In the course of a day, animals cooperate in a myriad different ways in order to increase their, and their species, chances of survival. In many species, for example, raising offspring requires help and cooperation from multiple individuals, and fending off predators can often be more effective when animals cooperate together as a herd.
But cooperation also comes at a cost. An individual animal, for example, might benefit from increased survival if others did more of the work.
How do animals cooperate successfully in the face of the tension between their common or group interests and their conflicting private or individual interests?
That is one question postdoctoral fellow Erol Akçay is pursuing as a part of his research at the National Institute for Mathematical and Biological Synthesis. Akçay, who has a Ph.D. in biology from Stanford University, is a theoretical biologist who uses evolutionary game theory to model the dynamics of cooperation and conflict in animal social behavior.
"My strategy is to develop simple models to understand how the tension between common and private interests can be resolved," says Akçay, who offers as an example the behavior of a pair of birds. "Imagine that the male and the female bird both have three options available to them: to forage and bring food to the offspring, to stay near the nest and defend it, and to forage for themselves and increase their own chance of survival."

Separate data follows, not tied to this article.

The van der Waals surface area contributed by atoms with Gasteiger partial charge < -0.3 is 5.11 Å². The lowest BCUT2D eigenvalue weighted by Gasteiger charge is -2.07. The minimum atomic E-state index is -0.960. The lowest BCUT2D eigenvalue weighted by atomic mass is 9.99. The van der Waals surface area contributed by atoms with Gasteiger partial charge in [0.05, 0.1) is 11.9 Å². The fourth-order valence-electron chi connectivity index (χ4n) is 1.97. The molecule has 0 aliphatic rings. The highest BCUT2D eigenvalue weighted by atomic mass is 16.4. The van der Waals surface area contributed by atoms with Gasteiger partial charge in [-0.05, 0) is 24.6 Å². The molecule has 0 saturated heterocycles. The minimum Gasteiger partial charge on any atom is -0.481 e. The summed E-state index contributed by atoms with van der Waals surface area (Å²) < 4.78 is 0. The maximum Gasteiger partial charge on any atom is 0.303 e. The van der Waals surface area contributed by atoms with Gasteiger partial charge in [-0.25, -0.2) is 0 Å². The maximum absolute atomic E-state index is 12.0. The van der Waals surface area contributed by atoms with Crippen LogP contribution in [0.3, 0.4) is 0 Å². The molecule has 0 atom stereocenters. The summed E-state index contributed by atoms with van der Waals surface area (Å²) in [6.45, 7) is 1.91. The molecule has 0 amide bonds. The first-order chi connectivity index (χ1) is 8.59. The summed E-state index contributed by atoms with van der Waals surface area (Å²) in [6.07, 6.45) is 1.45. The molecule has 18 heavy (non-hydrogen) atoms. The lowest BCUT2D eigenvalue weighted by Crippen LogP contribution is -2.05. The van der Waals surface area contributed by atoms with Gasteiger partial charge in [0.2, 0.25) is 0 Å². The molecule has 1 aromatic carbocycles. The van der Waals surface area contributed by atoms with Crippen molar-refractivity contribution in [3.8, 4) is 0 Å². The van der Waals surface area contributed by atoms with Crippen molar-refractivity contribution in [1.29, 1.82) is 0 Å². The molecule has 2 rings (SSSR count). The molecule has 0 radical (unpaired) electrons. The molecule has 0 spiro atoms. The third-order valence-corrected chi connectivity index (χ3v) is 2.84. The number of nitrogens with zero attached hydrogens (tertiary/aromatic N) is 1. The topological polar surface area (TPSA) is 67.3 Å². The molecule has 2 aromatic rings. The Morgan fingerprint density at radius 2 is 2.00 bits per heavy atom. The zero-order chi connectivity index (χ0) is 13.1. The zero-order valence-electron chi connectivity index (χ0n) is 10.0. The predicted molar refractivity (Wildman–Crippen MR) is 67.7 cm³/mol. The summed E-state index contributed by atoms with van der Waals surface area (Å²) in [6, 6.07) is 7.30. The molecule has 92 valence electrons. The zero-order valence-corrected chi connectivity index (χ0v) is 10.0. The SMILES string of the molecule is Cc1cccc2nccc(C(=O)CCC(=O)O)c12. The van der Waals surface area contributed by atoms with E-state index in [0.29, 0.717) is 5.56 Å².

"The birds need to allocate their time between these three activities. The question then becomes: how do parents make the allocation decisions in such a case? How they allocate their time affects how successful the brood is."
In modeling the problem mathematically, Akçay considers two types of behavioral mechanisms responsible for choosing how pairs of animals might allocate their time to different tasks cooperatively: internal motivation and learning.
Being internally motivated to cooperate evolves when the payoffs are clear and in situations where individuals are interacting socially, Akçay says. However, in more uncertain situations, animals have to learn how to cooperate. Akçay's goal is to develop a mathematical model for showing how motivations are learned, or in other words, how individuals become motivated to cooperate.
Akçay also studies cooperation and conflict in mutualisms between species. A mutualism is a biological interaction between two organisms where each individual derives some kind of benefit, like increased survivorship. The Rhizobia-legume interaction is a classic example of a mutualism, whereby the soil bacteria Rhizobia supply amino acids to the plant and in return receive organic acids as a carbon and energy source. Using elements of bargaining theory and cooperative game theory, Akçay tries to generate a theory of when mutualists can co-exist and when they cannot.
Originally from Istanbul, Turkey, Akçay initially set out to become a theoretical physicist, but was always drawn toward biology and ecology and evolutionary questions, and now more specifically, he hopes his research will contribute to a greater understanding of how evolutionary dynamics affect social interactions.
"In the broadest sense, we will gain a fuller understanding of how natural selection has led to the diversity of interactions we see around us," Akçay says. "More specifically, my work on social evolution will hopefully lead to a theory of how animal groups function and evolve."